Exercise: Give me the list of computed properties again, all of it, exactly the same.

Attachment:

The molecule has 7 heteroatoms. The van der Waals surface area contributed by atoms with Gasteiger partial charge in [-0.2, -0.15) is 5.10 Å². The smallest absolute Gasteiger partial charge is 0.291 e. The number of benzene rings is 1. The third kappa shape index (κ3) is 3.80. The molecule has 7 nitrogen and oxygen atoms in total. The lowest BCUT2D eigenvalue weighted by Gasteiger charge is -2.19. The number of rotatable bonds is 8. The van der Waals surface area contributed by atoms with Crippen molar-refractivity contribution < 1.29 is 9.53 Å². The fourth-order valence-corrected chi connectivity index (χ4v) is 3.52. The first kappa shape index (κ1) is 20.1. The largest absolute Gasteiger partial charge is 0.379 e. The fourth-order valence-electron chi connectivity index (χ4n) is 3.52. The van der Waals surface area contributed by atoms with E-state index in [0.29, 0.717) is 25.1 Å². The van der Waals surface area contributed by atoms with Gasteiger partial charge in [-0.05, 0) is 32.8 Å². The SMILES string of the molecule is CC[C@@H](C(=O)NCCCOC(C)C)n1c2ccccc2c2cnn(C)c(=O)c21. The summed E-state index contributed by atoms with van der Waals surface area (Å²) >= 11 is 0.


The molecule has 7 heteroatoms. The van der Waals surface area contributed by atoms with Gasteiger partial charge in [-0.2, -0.15) is 5.10 Å². The smallest absolute Gasteiger partial charge is 0.291 e. The number of benzene rings is 1. The third kappa shape index (κ3) is 3.80. The molecule has 7 nitrogen and oxygen atoms in total. The lowest BCUT2D eigenvalue weighted by Gasteiger charge is -2.19. The number of rotatable bonds is 8. The van der Waals surface area contributed by atoms with Crippen molar-refractivity contribution < 1.29 is 9.53 Å². The fourth-order valence-corrected chi connectivity index (χ4v) is 3.52. The first kappa shape index (κ1) is 20.1. The largest absolute Gasteiger partial charge is 0.379 e. The fourth-order valence-electron chi connectivity index (χ4n) is 3.52. The van der Waals surface area contributed by atoms with E-state index in [0.29, 0.717) is 25.1 Å². The van der Waals surface area contributed by atoms with Gasteiger partial charge in [-0.05, 0) is 32.8 Å². The SMILES string of the molecule is CC[C@@H](C(=O)NCCCOC(C)C)n1c2ccccc2c2cnn(C)c(=O)c21. The summed E-state index contributed by atoms with van der Waals surface area (Å²) >= 11 is 0.